Antoine left today and invited me to visit at the seminary at Venasque, which is about 20 minutes from where I will be with Bob and Inez in May.
I went for a nice walk with Sister Pierre-Marie this afternoon. She is an inspiring lady with an amazing list of ministries in the missions. We had a wonderful discussion again tonight at dinner. There was Sister Pierre-Marie and I, Patrick, the doctor from Marseille, and another younger woman. ( I've learned that if the French do not offer their name early on the conversation, it is not considered polite to inquire. This is why some of the people remain nameless here.) This young woman, who leans towards Buddhism, has been with us for 4 meals now. Tonight she asked some direct questions of Sister Pierre-Marie about her vocation. Buddhist philosophy makes a presumption about life that it is always changing. I think that is why it is so attractive to people of this day, in France and even in the USA. The culture cannot accept permanence and so they, albeit falsely I think, accept Buddhism in order to support their inability to accept permanence. True Buddhism recognizes there is a path we all must take. It also acknowledges that changes can happen, but it is not to deter from the importance of reaching that goal of nirvana. Our culture offers us very little of a real goal other than a humanistic individualism and materialsim. And so there is little acknowledgement or even the value of permanence in life choices like vocations to priesthood, professed religious life, and sacramental marriage.
The discussion centered around the quesition, "How are we able to live with vows, promises, and committments for a lifetime in spite of the changes in life that are inevitable?" Each of us; me ordained 28 years, sister professed 50 years, and Patrick married 36 years, all agreed. We have a gospel vision of that happiness which Jesus promises to those who are faithful to his Name and to his Word. Changes do not offer us a new goal. The goal is always the same. The changes that come our way require from us new and varied responses in love and charity, for church, for community, for spouse. People find it difficult to make that committment because they often begin with the presumption that nothing can remain the same. There is no acceptance of permanence because of our need for convenience, and our need to put so many conditions on our committments. Sister put it best. For each of us there is a call from a God who loved unconditionally and and invites us to love unconditionally. So it is not about convenience, or relativism. It's about the daily choice to love no matter what. This is true in ministry in the church, in community, in marriage and family.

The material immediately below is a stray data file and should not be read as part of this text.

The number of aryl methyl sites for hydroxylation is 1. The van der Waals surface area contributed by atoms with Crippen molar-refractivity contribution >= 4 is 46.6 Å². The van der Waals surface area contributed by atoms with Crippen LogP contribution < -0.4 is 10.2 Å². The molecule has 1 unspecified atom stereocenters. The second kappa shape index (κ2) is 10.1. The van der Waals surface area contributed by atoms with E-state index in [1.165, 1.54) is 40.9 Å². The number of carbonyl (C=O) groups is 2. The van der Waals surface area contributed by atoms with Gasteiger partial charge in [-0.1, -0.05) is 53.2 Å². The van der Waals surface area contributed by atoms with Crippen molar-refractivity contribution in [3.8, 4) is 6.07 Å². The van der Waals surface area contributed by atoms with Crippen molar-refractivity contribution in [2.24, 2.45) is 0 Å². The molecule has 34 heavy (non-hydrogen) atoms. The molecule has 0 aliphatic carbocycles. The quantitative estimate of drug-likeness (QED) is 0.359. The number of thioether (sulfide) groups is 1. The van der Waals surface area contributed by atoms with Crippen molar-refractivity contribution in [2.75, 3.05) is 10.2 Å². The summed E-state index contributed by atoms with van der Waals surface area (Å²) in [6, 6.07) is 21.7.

Tonight after night prayer, Frere Romeric, the prior of the Domincans, invited me to have the noon meal with them again to celebrate my birthday and to be the principal celebrant at Mass. On Wednesday, when I celebrated Mass, it was with the sisters, and a few local of the laity. Tomorow all the priests will be there. Its a bit more unnerving, but I think all will be well. I don't know all the chants, but the friars will all take that over I think. It was nice of them to invite me, especially since birthdays are not all that important, especially in religious circles in France. The day that is important is the feast day of our individual patron saints. To tell you the truth, I am not even sure when my feast day is. But you can sure I will finding out soon. Another reason for a celebration.
Also looking forward tomorrow to Skyping with Isabel Andrade, who will celebrate 101 years.
Actually its after midnight here - already February 11.
Happy Birthday, Isabel